How to Create Beautiful Online Courses: Colors
Online courses are taking the world by storm. If you are one of those who wish to create a beautiful online course, there are many things to consider. A few of these are fonts, colors, and layout. Today, we are going to discuss how to choose the right colors to create beautiful online courses.
How Many Colors Should I Use?
If you remember the websites from about 15 years ago—the ones filled with every neon colors imaginable, then you know what to avoid. Instead, you want to stick with maybe two colors, three colors tops.
Which Colors Should I Use?
Odds are, if you’re creating the online course for a company, you won’t have to choose your colors from scratch. They’ll typically have a logo or branding colors already. However, if you do, there are four different ways that colors can be combined to looks appealing. Try to stick with one of these four ways when you create your online course.
Begin with the Color Wheel
Every color combination starts and ends with the color wheel. The color wheel is a diagram that specifies how each color is related to the others. The primary colors (red, blue, and yellow) are the base of the color wheel. Between each of these, you find the secondary colors, or the colors that are created when these colors mix (purple, green, and orange). The rest of the colors are tertiary colors (a mixture of a primary and secondary colors).
Figure 1: Color Wheel
Choose Your Color Schemes
Now we’ll discuss the four formulas for choosing your colors. These formulas are known as Monochrome, Opposites, Analogous, and Triadic.
Monochrome is the simplest of the color schemes to figure out, but it is also what many would term “the most boring.” This is merely using three shades or tints of the same color in a scheme. For instance, if you wanted to use blue, you would use three congruous shades of blue.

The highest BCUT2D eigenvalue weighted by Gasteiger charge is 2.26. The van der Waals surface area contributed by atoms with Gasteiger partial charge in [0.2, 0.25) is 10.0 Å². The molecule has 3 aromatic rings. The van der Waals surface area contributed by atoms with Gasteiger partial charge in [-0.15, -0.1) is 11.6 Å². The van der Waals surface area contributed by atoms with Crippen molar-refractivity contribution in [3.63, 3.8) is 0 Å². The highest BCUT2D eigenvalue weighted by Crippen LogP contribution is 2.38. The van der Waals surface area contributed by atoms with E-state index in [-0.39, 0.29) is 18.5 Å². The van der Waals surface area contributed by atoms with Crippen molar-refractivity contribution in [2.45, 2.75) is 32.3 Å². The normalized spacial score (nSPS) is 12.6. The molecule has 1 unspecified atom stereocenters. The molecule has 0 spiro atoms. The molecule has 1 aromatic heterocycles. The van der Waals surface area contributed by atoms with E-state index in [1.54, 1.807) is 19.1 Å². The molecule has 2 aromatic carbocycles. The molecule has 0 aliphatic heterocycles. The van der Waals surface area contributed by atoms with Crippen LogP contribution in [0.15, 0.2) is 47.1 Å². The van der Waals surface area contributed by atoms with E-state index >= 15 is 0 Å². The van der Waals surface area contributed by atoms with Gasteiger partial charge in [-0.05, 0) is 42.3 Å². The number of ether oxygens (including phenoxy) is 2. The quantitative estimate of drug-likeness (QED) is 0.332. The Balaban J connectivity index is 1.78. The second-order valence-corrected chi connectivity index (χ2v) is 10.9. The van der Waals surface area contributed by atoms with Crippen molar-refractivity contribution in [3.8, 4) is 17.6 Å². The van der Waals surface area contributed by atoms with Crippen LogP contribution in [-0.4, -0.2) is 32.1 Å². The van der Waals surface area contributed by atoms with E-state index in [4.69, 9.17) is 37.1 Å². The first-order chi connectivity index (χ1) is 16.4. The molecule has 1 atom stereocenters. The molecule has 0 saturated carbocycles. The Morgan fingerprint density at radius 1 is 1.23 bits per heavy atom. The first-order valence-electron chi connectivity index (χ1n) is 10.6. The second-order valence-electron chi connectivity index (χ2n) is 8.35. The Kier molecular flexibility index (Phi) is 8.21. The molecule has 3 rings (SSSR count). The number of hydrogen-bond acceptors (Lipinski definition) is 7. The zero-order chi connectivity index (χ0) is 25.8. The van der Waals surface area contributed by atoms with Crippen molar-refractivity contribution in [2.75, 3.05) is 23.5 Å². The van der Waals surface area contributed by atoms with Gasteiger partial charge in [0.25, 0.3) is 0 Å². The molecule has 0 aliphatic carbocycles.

This is exactly what it sounds like. You choose two colors that are the opposite of one another. This means that they are straight across from each other on the color wheel. Yes, in colors, opposites really do attract! Red and green. Yellow and purple. Orange and blue. However, this scheme can seem a little too loud for some online courses, so use your own judgment. And if you really want to use opposite but don’t want the “jarred” effect, try using shades of the colors that you’re going for rather than the full-out colors themselves. This will lighten the effect.
Analogous colors are merely the colors that are neighbors… as long as they look balanced. You can have two of these, but three are better.
Triadic colors come in threes, just like a triangle. And this is the way to remember how to find a triadic color scheme: remember the word, triangle. A triadic color scheme is made up of three colors on a color wheel that are evenly spaced. This creates a balance of contrast and harmony. When you find these three colors, you’ll be able to draw a perfect triangle to connect them.
In conclusion, you want to keep these two or three colors consistent throughout the entire course. Humans love consistency. When there is a consistent pattern, our brains recognize it as such and grow accustomed to it. At this point, we tune it out, which allows our brain to focus on other things… like learning the material.